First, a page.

Parma offers good transportation options with rail lines running to all the main cities in the region and beyond for easy access to all of Italy. Regional buses reach the smaller towns of the area, and the airport provides a handful of flights around Europe, while around 90 minutes away, the larger airport in Bologna provides you with greater reach.
Cost of Living in Parma
Despite its ranking among the top five most livable cities in Italy, prices here aren’t astronomical. Current listings show nice rentals in the city center ranging from $585 for a smart one-bedroom apartment up to $1,522 for a penthouse-type apartment in a palace with frescoed ceilings. Expect to pay between $800-$1,000 a month for a spacious home in the center.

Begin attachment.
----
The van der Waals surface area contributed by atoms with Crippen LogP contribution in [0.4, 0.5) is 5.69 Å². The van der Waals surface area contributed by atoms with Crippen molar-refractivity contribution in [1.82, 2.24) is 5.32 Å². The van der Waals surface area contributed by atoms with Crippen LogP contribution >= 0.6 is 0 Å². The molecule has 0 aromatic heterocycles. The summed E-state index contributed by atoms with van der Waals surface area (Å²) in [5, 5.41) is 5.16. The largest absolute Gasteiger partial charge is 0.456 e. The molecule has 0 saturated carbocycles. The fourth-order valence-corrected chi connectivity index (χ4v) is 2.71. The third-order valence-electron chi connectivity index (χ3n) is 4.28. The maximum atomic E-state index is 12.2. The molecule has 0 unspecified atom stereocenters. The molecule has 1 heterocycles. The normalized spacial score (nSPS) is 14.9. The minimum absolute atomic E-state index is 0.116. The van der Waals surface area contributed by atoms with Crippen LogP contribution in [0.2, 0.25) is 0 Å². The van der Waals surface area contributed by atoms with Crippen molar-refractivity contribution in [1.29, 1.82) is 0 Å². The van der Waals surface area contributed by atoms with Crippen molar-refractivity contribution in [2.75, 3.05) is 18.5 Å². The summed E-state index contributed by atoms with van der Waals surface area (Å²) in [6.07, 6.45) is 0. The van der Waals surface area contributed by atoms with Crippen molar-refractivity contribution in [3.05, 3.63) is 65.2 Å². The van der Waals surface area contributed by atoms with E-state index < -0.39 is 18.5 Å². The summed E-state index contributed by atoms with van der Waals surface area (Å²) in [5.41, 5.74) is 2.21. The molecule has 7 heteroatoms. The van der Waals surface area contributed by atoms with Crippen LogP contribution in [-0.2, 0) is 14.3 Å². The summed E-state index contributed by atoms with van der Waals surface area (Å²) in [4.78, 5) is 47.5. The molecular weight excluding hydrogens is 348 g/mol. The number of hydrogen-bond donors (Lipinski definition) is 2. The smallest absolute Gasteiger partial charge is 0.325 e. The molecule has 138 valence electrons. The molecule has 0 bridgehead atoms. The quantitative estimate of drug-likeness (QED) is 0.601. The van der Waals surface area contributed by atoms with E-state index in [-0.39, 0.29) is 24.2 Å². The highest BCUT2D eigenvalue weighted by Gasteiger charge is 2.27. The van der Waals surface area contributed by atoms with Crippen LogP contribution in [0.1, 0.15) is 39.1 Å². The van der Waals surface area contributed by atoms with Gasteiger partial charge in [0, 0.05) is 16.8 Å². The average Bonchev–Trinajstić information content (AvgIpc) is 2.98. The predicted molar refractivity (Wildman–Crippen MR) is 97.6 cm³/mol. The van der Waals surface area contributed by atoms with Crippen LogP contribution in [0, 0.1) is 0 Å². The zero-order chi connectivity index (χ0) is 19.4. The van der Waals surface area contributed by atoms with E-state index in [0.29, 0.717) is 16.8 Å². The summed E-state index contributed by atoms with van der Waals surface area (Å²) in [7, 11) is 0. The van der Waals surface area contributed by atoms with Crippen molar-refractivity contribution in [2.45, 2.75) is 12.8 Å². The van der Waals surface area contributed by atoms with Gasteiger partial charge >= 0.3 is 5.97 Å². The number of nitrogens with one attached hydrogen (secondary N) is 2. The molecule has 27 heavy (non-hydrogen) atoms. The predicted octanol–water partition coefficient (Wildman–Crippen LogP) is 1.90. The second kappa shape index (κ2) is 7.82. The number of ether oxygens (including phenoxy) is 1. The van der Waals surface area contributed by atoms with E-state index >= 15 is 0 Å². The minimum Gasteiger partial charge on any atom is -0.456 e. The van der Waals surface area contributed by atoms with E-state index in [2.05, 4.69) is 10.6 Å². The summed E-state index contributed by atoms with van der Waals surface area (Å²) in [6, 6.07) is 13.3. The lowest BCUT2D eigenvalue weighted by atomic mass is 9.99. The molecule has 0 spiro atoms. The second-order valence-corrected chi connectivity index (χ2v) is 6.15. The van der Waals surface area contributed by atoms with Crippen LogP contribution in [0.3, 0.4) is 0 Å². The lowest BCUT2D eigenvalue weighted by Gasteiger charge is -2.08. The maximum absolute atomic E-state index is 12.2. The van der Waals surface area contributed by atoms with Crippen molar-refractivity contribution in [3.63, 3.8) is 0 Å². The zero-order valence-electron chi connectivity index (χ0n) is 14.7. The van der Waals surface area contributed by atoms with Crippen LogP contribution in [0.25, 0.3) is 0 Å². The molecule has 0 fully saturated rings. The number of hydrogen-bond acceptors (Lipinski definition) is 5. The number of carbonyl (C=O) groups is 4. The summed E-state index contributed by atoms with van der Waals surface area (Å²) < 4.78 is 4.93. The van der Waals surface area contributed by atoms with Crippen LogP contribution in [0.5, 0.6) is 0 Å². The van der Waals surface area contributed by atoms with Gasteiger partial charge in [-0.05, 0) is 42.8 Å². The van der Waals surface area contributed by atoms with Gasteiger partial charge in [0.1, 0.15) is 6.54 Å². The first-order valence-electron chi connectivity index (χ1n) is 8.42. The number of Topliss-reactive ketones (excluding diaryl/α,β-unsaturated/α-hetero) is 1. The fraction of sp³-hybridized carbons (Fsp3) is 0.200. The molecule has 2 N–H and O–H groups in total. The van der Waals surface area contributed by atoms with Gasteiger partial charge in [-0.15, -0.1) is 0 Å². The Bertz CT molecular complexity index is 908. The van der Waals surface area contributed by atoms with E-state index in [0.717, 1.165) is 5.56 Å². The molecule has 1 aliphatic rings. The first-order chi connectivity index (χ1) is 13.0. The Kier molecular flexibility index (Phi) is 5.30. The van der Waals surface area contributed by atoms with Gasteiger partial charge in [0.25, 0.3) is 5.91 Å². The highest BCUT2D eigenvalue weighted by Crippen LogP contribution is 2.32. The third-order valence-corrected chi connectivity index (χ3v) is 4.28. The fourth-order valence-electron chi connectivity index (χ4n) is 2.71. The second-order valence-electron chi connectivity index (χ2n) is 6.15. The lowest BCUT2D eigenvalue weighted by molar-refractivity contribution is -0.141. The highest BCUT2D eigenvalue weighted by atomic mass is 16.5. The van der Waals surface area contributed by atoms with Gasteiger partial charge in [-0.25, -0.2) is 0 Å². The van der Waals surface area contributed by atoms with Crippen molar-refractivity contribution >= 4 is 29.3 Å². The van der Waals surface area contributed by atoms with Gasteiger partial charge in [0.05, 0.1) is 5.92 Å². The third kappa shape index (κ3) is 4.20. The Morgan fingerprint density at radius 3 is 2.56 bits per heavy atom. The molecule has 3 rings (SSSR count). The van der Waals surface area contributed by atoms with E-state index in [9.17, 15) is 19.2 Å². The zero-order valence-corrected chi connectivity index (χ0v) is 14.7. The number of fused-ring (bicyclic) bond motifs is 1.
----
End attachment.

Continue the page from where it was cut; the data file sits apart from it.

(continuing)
Real estate prices in the centro storico run the gamut from $114,000 to $1.4 million. Expect to pay upwards from $221,000 for an average city apartment.
Apart from housing costs, Parma carries a moderate cost of living. The prices of produce and groceries are on average with the rest of Italy, and while there are Michelin-rated trendy restaurants, you’ll just as easily find an affordable trattoria for a meal out. Plus, you have a selection of prosciutto and cheese at enviable prices.
In a food town like Parma, you’ll naturally want to dine out to sample all those delicacies. You can enjoy a full carefully crafted meal in a notable restaurant made from regional products with a good local vintage for about $200 for two, perfect for those evenings at an art opening or the theater. But there are plenty of budget-friendly options for normal days. A trattoria meal of pasta with a glass of table wine is a reasonable $20, while a pizza and beer will run you just $13.